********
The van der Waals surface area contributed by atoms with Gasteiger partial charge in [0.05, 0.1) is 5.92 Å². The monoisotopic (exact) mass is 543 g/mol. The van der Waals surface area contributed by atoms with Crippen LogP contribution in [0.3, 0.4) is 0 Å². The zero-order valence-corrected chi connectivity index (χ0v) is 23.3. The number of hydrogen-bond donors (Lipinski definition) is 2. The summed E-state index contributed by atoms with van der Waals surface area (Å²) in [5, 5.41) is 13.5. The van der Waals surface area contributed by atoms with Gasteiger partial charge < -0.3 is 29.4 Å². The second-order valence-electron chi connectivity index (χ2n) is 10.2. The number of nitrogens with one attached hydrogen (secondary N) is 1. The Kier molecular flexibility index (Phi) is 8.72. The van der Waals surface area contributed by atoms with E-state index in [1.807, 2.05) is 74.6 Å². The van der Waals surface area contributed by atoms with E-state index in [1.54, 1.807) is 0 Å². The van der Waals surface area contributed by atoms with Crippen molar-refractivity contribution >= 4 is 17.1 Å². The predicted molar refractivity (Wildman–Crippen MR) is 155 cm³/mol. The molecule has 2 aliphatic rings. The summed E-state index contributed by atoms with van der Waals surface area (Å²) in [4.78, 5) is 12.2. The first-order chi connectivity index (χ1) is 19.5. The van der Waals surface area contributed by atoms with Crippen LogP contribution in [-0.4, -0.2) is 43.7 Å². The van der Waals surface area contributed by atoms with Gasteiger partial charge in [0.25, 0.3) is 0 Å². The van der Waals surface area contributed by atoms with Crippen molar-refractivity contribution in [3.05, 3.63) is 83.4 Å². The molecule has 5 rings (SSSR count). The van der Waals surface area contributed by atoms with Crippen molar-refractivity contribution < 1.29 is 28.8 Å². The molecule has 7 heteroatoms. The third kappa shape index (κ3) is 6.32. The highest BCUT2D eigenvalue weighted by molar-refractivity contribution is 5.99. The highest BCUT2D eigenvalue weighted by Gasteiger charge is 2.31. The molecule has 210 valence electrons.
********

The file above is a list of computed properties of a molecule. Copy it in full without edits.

The van der Waals surface area contributed by atoms with Gasteiger partial charge in [0.05, 0.1) is 5.92 Å². The monoisotopic (exact) mass is 543 g/mol. The van der Waals surface area contributed by atoms with Crippen LogP contribution in [0.3, 0.4) is 0 Å². The zero-order valence-corrected chi connectivity index (χ0v) is 23.3. The number of hydrogen-bond donors (Lipinski definition) is 2. The summed E-state index contributed by atoms with van der Waals surface area (Å²) in [5, 5.41) is 13.5. The van der Waals surface area contributed by atoms with Gasteiger partial charge < -0.3 is 29.4 Å². The second-order valence-electron chi connectivity index (χ2n) is 10.2. The number of nitrogens with one attached hydrogen (secondary N) is 1. The Kier molecular flexibility index (Phi) is 8.72. The van der Waals surface area contributed by atoms with E-state index in [1.807, 2.05) is 74.6 Å². The van der Waals surface area contributed by atoms with E-state index in [1.54, 1.807) is 0 Å². The van der Waals surface area contributed by atoms with Crippen molar-refractivity contribution >= 4 is 17.1 Å². The predicted molar refractivity (Wildman–Crippen MR) is 155 cm³/mol. The molecule has 2 aliphatic rings. The summed E-state index contributed by atoms with van der Waals surface area (Å²) in [4.78, 5) is 12.2. The first-order chi connectivity index (χ1) is 19.5. The van der Waals surface area contributed by atoms with Crippen LogP contribution in [-0.4, -0.2) is 43.7 Å². The van der Waals surface area contributed by atoms with Gasteiger partial charge in [0.25, 0.3) is 0 Å². The van der Waals surface area contributed by atoms with Crippen molar-refractivity contribution in [3.05, 3.63) is 83.4 Å². The molecule has 5 rings (SSSR count). The van der Waals surface area contributed by atoms with Crippen molar-refractivity contribution < 1.29 is 28.8 Å². The molecule has 7 heteroatoms. The third kappa shape index (κ3) is 6.32. The highest BCUT2D eigenvalue weighted by molar-refractivity contribution is 5.99. The highest BCUT2D eigenvalue weighted by Gasteiger charge is 2.31. The molecule has 210 valence electrons.